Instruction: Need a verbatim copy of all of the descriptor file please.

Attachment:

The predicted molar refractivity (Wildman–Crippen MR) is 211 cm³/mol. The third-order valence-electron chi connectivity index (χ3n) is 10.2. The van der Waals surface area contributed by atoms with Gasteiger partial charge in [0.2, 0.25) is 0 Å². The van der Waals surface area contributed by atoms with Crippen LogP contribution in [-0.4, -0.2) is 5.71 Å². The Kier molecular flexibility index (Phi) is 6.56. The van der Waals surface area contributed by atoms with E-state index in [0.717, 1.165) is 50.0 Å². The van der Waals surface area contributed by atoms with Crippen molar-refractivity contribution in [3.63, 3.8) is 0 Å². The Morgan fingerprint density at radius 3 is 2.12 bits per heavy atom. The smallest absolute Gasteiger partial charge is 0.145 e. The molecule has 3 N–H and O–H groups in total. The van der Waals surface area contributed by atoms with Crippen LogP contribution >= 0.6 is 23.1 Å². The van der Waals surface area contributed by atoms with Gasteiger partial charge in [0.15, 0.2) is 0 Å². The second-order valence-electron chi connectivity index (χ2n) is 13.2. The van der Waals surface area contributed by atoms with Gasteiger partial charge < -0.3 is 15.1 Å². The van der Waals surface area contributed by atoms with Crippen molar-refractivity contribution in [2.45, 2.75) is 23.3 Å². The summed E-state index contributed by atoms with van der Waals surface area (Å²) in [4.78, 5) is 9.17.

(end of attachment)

The predicted molar refractivity (Wildman–Crippen MR) is 211 cm³/mol. The third-order valence-electron chi connectivity index (χ3n) is 10.2. The van der Waals surface area contributed by atoms with Gasteiger partial charge in [0.2, 0.25) is 0 Å². The van der Waals surface area contributed by atoms with Crippen LogP contribution in [-0.4, -0.2) is 5.71 Å². The Kier molecular flexibility index (Phi) is 6.56. The van der Waals surface area contributed by atoms with E-state index in [0.717, 1.165) is 50.0 Å². The van der Waals surface area contributed by atoms with Crippen molar-refractivity contribution in [3.63, 3.8) is 0 Å². The Morgan fingerprint density at radius 3 is 2.12 bits per heavy atom. The smallest absolute Gasteiger partial charge is 0.145 e. The molecule has 3 N–H and O–H groups in total. The van der Waals surface area contributed by atoms with Crippen LogP contribution >= 0.6 is 23.1 Å². The van der Waals surface area contributed by atoms with Gasteiger partial charge in [0.15, 0.2) is 0 Å². The second-order valence-electron chi connectivity index (χ2n) is 13.2. The van der Waals surface area contributed by atoms with Gasteiger partial charge < -0.3 is 15.1 Å². The van der Waals surface area contributed by atoms with Crippen molar-refractivity contribution in [2.45, 2.75) is 23.3 Å². The summed E-state index contributed by atoms with van der Waals surface area (Å²) in [4.78, 5) is 9.17.